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Fallen Marine Pfc. Jake Suter: On son’s birthday, a mother grieves

Family remains uncertain how son died while serving in Afghanistan

Posted: July 30, 2010 9:42 p.m.
Updated: July 31, 2010 4:30 a.m.

Pfc. Jake William Suter

 

Fallen United States Marine Corps Pfc. Jake William Suter would have turned 19 today.

Instead, the last day of July is shaping up to be one of the worst days his mother, Michelle Unthank, and his stepfather, Chris Unthank, could ever imagine having to face.

“I’m lucky I have work to distract me,” Chris Unthank said.

His wife, sadly, is nowhere near as lucky.

This past week, instead of stacking birthday presents, she had the unenviable task of receiving a box of her son’s belongings shipped from his military base.

“It’s very difficult for me this week,” she said. “His stuff was sent to us from Hawaii.”

And, among the birthday cards, she received a letter from the military stating that the investigation into her son’s death would take an additional six to eight weeks to complete.

She paused for a moment on the phone.

Fighting back tears, she said remembering Jake’s birthday has proven the most difficult time she’s experienced since he died.

Fallen Marine
Pfc. Suter was 18 when he died in the early morning hours of May 29 while supporting combat operations in Helmand province in the northern part of Afghanistan.

He was born July 31, 1991, in American Fork, Utah, and as a boy growing up in the Santa Clarita Valley, he always carried with him a high sense of duty to his country.

He was always in uniform — as a cub and a boy scout, as a member of the freshman and varsity football teams — and was always actively taking part in his community and at his church, The Church of Jesus Christ of Latter Day Saints on McBean Parkway.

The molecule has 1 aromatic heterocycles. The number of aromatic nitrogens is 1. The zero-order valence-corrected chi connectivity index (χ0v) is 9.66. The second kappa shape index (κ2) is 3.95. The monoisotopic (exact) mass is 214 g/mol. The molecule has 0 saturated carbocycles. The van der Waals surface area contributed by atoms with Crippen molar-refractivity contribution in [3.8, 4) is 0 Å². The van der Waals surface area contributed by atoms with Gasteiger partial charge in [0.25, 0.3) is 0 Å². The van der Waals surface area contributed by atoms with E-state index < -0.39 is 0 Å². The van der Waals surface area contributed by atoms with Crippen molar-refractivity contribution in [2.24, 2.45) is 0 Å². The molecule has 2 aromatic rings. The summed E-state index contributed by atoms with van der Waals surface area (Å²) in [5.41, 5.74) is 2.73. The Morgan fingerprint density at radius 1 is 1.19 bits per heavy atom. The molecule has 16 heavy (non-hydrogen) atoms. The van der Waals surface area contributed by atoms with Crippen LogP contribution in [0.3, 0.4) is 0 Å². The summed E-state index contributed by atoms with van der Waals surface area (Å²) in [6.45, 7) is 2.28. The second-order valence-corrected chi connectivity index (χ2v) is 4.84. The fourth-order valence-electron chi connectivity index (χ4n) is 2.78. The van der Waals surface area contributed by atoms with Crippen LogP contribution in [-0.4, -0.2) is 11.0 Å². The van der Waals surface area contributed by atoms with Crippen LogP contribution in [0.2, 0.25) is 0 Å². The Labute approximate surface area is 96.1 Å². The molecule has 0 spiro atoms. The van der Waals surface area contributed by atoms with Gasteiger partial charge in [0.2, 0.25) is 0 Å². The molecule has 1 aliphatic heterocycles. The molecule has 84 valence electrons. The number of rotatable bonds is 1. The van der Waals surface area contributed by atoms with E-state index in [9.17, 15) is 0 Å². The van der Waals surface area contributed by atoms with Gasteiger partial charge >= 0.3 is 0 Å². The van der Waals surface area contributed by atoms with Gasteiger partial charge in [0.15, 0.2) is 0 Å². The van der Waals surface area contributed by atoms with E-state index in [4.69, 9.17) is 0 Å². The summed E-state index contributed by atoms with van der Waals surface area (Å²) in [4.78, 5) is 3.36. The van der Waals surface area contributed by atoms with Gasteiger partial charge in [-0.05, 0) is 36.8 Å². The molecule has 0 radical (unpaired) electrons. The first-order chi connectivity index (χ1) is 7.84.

Within just a couple of weeks of graduating from West Ranch High School, Suter signed up for Boot Camp at the Marine Corps Recruit Depot in San Diego.

He trained as an Infantry Assaultman, excelled and quickly earned his Eagle, Globe and Anchor Marines emblem.

Shortly thereafter, he was assigned to the 3rd Battalion, 3rd Marine Regiment, 3rd Marine Division, 111 Marine Expeditionary Force, based in Kaneohe Bay, Hawaii.

Six months later, he was fighting in Afghanistan.

After he died serving his country, Suter’s body was flown to the Dover Air Force Base in Delaware, where the investigation into his death began.

Many in the Santa Clarita Valley learned of his ultimate sacrifice on Memorial Day, when hundreds turned out to honor our troops.

What followed was a week of tremendous outpouring of support and respect for the young Marine.

On June 2, hundreds flooded into the tiny cul-de-sac on Bates Place in Stevenson Ranch, where he grew up, for a vigil to honor his memory.

Teachers spoke of a spirited and enthusiastic young man, his football coach talked about his sense of team and politicians broke down in tears.

And, on June 7, when he was finally laid to rest as a distinguished Marine at Camp Williams Utah Veteran Cemetery in Bluffdale, Utah, 14 miles from where he was born, a service was held in his honor at the Murray Memorial Mortuary in Utah.

Just prior to the candlelight vigil in Stevenson Ranch, his stepfather told The Signal that military officials will answer questions about the death once their investigation is complete.

Military probe
Maj. Alan F. Crouch, spokesman for the Marine Corps Base in Kaneohe Bay, told The Signal a short time later that Suter’s case is still under investigation; he cautioned against reading too much into the fact that the Naval Criminal Investigations Service and Judge Advocate General are reportedly involved.

Military officials, in explaining the investigation process to Suter’s parents, used the terms NCIS and JAG, Chris Unthank said.

“It’s typical for the naval criminal investigators to investigate the circumstances surrounding a fatality aboard an installation (military base),” Maj. Crouch said.

Base officials were contacted by The Signal this week for an update on how the investigation is proceeding.

“Have we received any word on the investigation? Not that we’ve received yet,” Sgt. Brian A. Tuthill said.

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